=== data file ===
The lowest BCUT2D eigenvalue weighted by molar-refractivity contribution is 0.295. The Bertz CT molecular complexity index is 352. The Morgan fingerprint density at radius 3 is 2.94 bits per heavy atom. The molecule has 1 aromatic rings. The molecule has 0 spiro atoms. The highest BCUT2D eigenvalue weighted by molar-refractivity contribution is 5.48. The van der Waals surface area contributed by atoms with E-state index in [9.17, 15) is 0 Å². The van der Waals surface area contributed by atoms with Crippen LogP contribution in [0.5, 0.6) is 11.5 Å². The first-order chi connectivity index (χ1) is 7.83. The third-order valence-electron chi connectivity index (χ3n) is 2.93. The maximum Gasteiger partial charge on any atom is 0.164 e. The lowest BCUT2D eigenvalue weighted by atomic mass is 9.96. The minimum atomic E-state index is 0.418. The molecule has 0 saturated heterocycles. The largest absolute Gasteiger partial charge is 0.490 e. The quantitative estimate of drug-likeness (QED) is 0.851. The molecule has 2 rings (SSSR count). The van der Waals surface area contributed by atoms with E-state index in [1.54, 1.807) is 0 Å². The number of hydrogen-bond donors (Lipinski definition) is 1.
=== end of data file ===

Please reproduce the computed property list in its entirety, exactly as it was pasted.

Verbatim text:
The lowest BCUT2D eigenvalue weighted by molar-refractivity contribution is 0.295. The Bertz CT molecular complexity index is 352. The Morgan fingerprint density at radius 3 is 2.94 bits per heavy atom. The molecule has 1 aromatic rings. The molecule has 0 spiro atoms. The highest BCUT2D eigenvalue weighted by molar-refractivity contribution is 5.48. The van der Waals surface area contributed by atoms with E-state index in [9.17, 15) is 0 Å². The van der Waals surface area contributed by atoms with Crippen LogP contribution in [0.5, 0.6) is 11.5 Å². The first-order chi connectivity index (χ1) is 7.83. The third-order valence-electron chi connectivity index (χ3n) is 2.93. The maximum Gasteiger partial charge on any atom is 0.164 e. The lowest BCUT2D eigenvalue weighted by atomic mass is 9.96. The minimum atomic E-state index is 0.418. The molecule has 0 saturated heterocycles. The largest absolute Gasteiger partial charge is 0.490 e. The quantitative estimate of drug-likeness (QED) is 0.851. The molecule has 2 rings (SSSR count). The van der Waals surface area contributed by atoms with E-state index in [1.54, 1.807) is 0 Å². The number of hydrogen-bond donors (Lipinski definition) is 1.